Tragedy in Pabbay.
A story from ‘Traditions of the Western Isles’ by Donald Morrison cooper in Stornoway 1787 – 1834.
In the Fifteenth Century, MacLeod, Laird of Harris and Dunvegan, happened to go to the Island of Pabbay, one of the isles attached to the Harris Estate.
The proprietor in question was a young man at this time. He had previously heard about a Peter Morrison, one of the tenants of Pabbay and reputed to be a clever young man.
MacLeod gathered all the young men of Pabbay into one house and said to them: ‘I should like you to wrestle for a while but be sure not to hurt one another.’ He ordered a dram for them and they began to wrestle.
Peter Morrison proved to be the best at the feat of wrestling. The laird them brought the young man along with him to a certain house and gave him some drink, saying to Peter Morrison: ‘Well Peter, will you try myself at the late feat.’
‘I am not willing to wrestle with you, my laird, for my temper will not permit me to yield to any man, without that man’s strength compels me.’
The laird replied: ‘Well, Peter, I commend that principle in you and though you and I should try it, be sure and hold to that principle.’
The laird and Peter fell to it and Morrison had soon the laird down upon a bed. The laird, it is said, took no offence at this failure on his part, but one of his party present, drew his sword and plunged it through Morrisons bowels, thinking thus to gain the laird’s goodwill and approbation, for his savage conduct.
The laird, seeing Morrison fall dead, ordered the men present to catch the murderer who had run out as soon as he had perpetrated the revolting deed. He was however, pursued closely, till at last he jumped headlong over a precipice to the sea, where he was drowned.
The worthy laird was both vexed and affronted on account of the late fatal occurrence and now enquired if Morrison had left a family and he was told that he had left one son.
The laird, so soon as this boy was fit to go to school, took charge of him and kept him with his own children, giving him all the same advantages. Eventually, Morrison was an accomplished young man, who had chief management of the laird’s pecuniary affairs. They say that he was comely in his person. He went from home with the laird one time and before they returned they called upon the Laird of Coll. MacLeod was only two nights with the Laird of Coll when both men agreed that Morrison should marry one of the Laird of Coll’s daughters. This union being agreed upon, Morrison was called into the room, when the marriage scheme was disclosed to him.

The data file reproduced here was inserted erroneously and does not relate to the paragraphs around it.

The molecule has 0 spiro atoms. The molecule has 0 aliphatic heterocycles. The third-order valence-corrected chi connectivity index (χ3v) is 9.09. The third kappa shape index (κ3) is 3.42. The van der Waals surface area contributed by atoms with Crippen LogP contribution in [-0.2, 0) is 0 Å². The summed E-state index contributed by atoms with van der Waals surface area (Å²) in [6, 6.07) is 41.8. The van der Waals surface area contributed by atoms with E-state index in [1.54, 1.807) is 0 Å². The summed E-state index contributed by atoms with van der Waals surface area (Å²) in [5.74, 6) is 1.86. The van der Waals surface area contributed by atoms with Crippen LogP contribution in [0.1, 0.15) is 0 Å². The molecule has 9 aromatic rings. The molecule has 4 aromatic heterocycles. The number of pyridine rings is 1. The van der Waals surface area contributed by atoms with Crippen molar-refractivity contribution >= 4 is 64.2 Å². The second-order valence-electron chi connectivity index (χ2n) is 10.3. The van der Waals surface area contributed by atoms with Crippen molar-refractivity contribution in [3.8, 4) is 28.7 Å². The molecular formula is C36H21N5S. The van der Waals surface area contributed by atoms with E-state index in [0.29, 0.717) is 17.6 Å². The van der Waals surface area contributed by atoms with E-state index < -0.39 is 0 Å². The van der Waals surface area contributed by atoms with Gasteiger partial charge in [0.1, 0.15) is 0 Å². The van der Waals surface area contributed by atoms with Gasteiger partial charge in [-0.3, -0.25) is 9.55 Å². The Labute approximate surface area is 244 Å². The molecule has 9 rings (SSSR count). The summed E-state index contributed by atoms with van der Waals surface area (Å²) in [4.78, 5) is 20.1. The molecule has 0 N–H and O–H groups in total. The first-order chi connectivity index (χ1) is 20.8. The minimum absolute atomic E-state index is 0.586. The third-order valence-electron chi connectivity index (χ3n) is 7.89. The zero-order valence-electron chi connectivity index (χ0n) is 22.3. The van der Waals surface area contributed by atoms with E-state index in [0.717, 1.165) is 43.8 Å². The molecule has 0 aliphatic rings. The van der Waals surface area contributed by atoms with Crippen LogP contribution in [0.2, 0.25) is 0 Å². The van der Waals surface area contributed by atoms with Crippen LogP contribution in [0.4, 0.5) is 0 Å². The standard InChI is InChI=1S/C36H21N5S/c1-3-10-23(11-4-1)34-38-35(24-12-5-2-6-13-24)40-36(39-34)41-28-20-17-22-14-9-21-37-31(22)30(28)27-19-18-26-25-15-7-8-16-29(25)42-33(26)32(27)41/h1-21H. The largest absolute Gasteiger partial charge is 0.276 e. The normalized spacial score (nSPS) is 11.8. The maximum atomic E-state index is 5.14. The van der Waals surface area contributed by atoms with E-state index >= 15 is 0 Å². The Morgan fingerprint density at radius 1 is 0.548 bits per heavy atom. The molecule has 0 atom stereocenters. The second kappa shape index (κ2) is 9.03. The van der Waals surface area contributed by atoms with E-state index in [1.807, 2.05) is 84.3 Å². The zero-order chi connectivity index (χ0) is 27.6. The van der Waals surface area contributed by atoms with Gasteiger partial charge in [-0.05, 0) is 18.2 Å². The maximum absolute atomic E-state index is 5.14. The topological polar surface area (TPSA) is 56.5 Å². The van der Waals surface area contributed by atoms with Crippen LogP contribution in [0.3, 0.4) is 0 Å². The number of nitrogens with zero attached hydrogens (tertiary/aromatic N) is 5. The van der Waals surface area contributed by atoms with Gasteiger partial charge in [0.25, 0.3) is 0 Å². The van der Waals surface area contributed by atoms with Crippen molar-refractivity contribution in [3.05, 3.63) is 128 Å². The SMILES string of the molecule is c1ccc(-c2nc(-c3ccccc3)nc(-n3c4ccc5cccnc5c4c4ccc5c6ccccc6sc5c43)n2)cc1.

MacLeod asked Morrison what he had to say to the union. Morrison replied that he considered himself highly honoured to get the offer of the Laird of Coll’s daughter but that match was quite unequal.
‘How’s that’ queried the laird.
‘Because I am a poor young man, having nothing of my own to support myself, much less a family.’
‘Oh, I have plenty for your maintenance and the worthy Laird of Coll will not see his own daughter want while he can render to her of his own. Now we will go to the young lady’s room and ask herself what she thinks.’
Both men entered the room where the laird and his daughter were and her father politely asked her whether she had any objection to marrying Morrison – the Laird of MacLeod’s secretary and manager of his vast affairs.
The young woman discreetly answered as follows: ‘As both parents have agreed to the union, I will take upon myself to ask the Laird of MacLeod one request before I agree to marry Morrison.
Replied MacLeod: ‘Do, and if I can grant your request I’ll do so.’
‘My request’ said the young woman, ‘is that in the event that I marry Morrison and that there may be male children procreate between us, I hope that your honour will be pleased to help us to make a clergyman of one of those sons and a blacksmith of the other. And when both sons are fit and eligible for their trades, that then my laird will give to the minister a parish living and to the blacksmith that country tax commonly attaching to a blacksmith’s trade.’
MacLeod granted the request and farther confirmed it thus: ‘In the event that I should die ere this grant be brought to actual benefit, I entail the fulfilling of this promise upon my heirs.’
Thus Morrison married the Laird of Coll’s daughter, whereby he had a family of sons and daughters. There was a son of Morrison a minister in Harris, whom peopled styled the Parson and another of his sons was the blacksmith of Harris, a trade then very lucrative. And from this Morrison descend the Morrisons who are still blacksmiths in Harris
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